Canadian investors are searching for attractive stocks to put in their TFSA portfolios.
RioCan owns interests in more than 300 retail properties across Canada. The company’s malls are located at some of the top commercial real estate in the country and count several of Canada’s top brands as core tenants.
With weekly announcements about major retailers closing stores, it makes sense that investors might be a touch concerned about RioCan’s fate.
The business certainly isn’t risk-proof, as we saw with the exit of Target Canada, but RioCan’s properties remain in high demand, and the large tenants that sell groceries, pharmaceutical products, discount goods, and everyday household items are unlikely to suffer the same fate as other segments in the retailer sector.
RioCan has a strong development portfolio of 15 retail locations as well as a plan to build as many as 10,000 residential units at its prime sites over the next decade.
The residential project is still in its early stages, but investors could see a nice boost to revenue in the coming years if the concept takes off.
RioCan has done a good job of reducing its debt ahead of expected increases in U.S. interest rates. In fact, the leverage ratio is now down to about 40%, making RioCan one of the lowest-levered REITs in Canada.
The company currently pays a monthly distribution of 11.75 cents per unit. That’s good for a 5.3% yield.
The payout looks safe, and investors could see an increase once the development projects begin to generate revenue.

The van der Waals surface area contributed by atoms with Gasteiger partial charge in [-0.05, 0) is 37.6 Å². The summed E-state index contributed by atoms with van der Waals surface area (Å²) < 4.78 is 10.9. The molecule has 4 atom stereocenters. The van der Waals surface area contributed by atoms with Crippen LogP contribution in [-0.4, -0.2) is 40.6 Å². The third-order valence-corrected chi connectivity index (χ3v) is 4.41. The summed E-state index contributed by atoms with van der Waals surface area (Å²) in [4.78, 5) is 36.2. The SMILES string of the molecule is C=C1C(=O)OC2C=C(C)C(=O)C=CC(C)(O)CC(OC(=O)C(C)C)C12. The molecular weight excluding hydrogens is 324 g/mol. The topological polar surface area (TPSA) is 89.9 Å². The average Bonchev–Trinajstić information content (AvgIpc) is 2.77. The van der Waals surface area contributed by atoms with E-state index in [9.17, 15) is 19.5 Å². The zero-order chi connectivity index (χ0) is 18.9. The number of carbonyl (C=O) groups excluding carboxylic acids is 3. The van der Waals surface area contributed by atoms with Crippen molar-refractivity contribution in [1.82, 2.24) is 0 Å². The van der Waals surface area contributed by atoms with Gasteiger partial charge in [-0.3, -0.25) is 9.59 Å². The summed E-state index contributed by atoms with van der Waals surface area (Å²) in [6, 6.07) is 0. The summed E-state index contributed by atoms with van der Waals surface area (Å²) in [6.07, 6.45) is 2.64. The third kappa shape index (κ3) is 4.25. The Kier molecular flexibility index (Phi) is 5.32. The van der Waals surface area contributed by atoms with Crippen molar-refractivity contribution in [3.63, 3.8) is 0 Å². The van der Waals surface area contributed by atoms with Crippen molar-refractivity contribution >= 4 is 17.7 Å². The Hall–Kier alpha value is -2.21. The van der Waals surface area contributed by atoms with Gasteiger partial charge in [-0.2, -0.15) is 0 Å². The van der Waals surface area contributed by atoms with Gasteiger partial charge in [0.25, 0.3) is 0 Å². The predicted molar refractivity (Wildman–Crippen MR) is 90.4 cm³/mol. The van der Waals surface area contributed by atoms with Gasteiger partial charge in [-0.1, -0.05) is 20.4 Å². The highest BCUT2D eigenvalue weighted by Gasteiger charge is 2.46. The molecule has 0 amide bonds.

IPL own natural gas liquids (NGL) extraction assets, conventional oil pipelines, oil sands pipelines, and a liquids storage business located in Europe.
The diversified revenue base has helped the company navigate through the oil rout in good shape, and management has even taken advantage of the downturn to invest for future growth.
IPL bought two NGL extraction facilities and related infrastructure from The Williams Companies for $1.35 billion. The company also acquired the remaining stake it didn’t already own in the Cold Lake pipeline system and has several organic developments underway.
IPL reported record funds from operations of $255 million in Q4 2016, representing a 20% increase over the same period the previous year.
IPL pays a monthly dividend of $0.135 per share for a yield of 5.8%.
The payout ratio was 58% in Q4, so the distribution appears safe, and investors should see additional increases as the development projects are completed and go into service.
Is one a better bet?
Both companies offer attractive yields with distributions that should be safe.
At this point, IPL probably offers better dividend-growth potential in the medium term, so I would go with the pipeline company as the first choice today.
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Fool contributor Andrew Walker has no position in any stocks mentioned.